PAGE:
—Shinobu Kōchō: The weakest of the Hashira, strength-wise, but excels in stealth and poisoning skills (hence her ‘insect’ motif, subsequently, the kanji used to spell Kōchō means ‘butterfly’). She carries on the legacy of his sister, Kanae Kōchō, who was tragically killed by a demon. Before her sister was murdered—Shinobu was haughty, impatient, and quick to temper but since her sister asked her to ‘always smile,’ she plasters on a smile despite feeling anger and resentment towards the demons. Even with Tanjirō, who peels off the superfluidity of those around him, she refuses to let her guard down.

—Kanao Tsuyuri: A tsugokū (disciple) to the Hashira, personally mentored by Shinobu Kochō—Kanao was rescued by Shinobu and his sister, Kanae Kōchō, but is subsequently broken because she lived an impoverished life with abusive parents and has residual trauma because of her childhood. She’s unable to feel emotions normally and because of her slave-upbringing, she is too afraid to make decisions for herself. Kanao cannot properly communicate effectively and is absent-minded, but despite this—Tanjirō’s kindness reaches her and she begins to develop feelings for him, after living a life of numbness and compliancy.
*Even worse, said parents sold her into slavery.

—Muzan Kibutsuji: The main antagonist. A ruthless, narcissist that rules the Demon Moons with an iron fist. Coinciding with the moon motif, disguised as a human, Muzan goes by Tsukihikō—meaning ‘moon prince,’ the character 月 (tsuki) means ‘moon’ and 彦 (hikō) means ‘prince.’ His self-centered nature even coincides with Shinto legend of Tsukuyomi-no-Mikoto, the male moon god, who was shunned by his sister, the *sun goddess, after killing Ōgetsu-hime (the kami of food) out of disgust. Muzan is reminiscent of Naraku from Inuyasha and Adam Weishaupt from Senki Zesshō Symphogear, with his aura of unfettered evil; he creates a multiplicity of demons, by feeding them his blood, like a vampire.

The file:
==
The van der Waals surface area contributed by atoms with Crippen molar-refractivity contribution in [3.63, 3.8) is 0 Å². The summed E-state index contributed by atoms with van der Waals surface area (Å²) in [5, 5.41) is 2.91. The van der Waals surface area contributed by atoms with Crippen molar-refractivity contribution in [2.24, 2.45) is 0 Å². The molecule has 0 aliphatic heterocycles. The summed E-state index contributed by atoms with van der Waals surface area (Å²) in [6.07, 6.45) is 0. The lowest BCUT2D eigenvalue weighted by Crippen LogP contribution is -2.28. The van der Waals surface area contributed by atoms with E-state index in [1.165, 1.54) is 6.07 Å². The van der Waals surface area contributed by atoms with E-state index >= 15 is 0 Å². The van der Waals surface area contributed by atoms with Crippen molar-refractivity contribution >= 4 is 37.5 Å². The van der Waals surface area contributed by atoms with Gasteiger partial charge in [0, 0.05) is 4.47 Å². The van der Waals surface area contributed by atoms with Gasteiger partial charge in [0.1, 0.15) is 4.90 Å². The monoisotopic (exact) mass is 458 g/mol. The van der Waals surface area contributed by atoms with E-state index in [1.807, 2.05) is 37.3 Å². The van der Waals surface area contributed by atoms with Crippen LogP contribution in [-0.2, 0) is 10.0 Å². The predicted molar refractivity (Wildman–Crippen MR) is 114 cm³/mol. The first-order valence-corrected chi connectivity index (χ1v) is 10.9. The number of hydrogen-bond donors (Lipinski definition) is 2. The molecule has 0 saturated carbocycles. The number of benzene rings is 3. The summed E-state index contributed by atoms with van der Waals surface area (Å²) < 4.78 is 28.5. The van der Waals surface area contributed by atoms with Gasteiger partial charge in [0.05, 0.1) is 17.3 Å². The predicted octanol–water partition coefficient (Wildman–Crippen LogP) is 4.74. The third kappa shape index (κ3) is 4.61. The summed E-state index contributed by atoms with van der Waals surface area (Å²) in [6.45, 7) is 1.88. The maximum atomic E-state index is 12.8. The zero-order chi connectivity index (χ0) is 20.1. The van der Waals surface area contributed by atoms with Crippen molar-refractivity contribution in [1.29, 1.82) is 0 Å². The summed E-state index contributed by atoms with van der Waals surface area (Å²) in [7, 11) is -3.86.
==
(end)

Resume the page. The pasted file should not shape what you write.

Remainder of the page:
*Amaterasu-ōmikami, or simply Amaterasu (天照)

The anime adaptation has gorgeous visuals, famous seiyū (with fantastic vocal direction), bombastic directing, and a beautifully composed OST—including the vocal talents of LiSA with her hit-songs: ‘Gurenge’ (紅蓮華 Red Lotus) as the OP and her collaboration with *FictionJunction, ‘From the Edge.’ The action scenes were a combination of (1) dynamically cool and (2) campy, there are scenes that are laughable because tiny-bodied Nezuko will just jump up and kick a demon’s head off with her super strength! Ufotable also experimented with spacial orientation a lot, an example of this was *when Tanjirō was fighting Kyōgai, the demon that used tsuzumi drums, and spacial perception was traversed because of the drums ability to shift the dimensions of the room. This happened again in *Episode 26, in Muzan’s headquarters—a demon realm, erected by a demoness with a biwa. Based off of M.C. Escher’s trompe-l’œil painting ‘Reality (1953),’ this realm’s direction shifts because there are conjoining stairways on all sides; Ufotable uses dutch angles to create a sensory experience of otherworldliness. 
*FictionJunction is a group that solely performs songs written by Japanese composer, Yuki Kajiura. Episode 13: Something More Important Than Life (命より大事なもの). Episode 26: New Mission (改める任務). 

Overall, Kimetsu no Yaiba is a beautifully orchestrated series that’s heavily entrenched in Eastern mythology. The heaviness is often extinguished by refreshing humor that focuses a character’s absurd personality, namely Zen’itsu and Inosuke. The series is a celebration of Japanese folklore, perseverance, love, and retribution. A show that is breaking the mold for shōnen, a genre that seems to be incorporating more and more seinen elements into its publications. I rate ‘Demon Slayer’ a 8/10!

Published by eggheadluna

H.E. Rodgers is the author of the Juniper's Tree series, also known as the 真柏Project. MyAnimeList: Twitter: #真柏Project #JunipersTree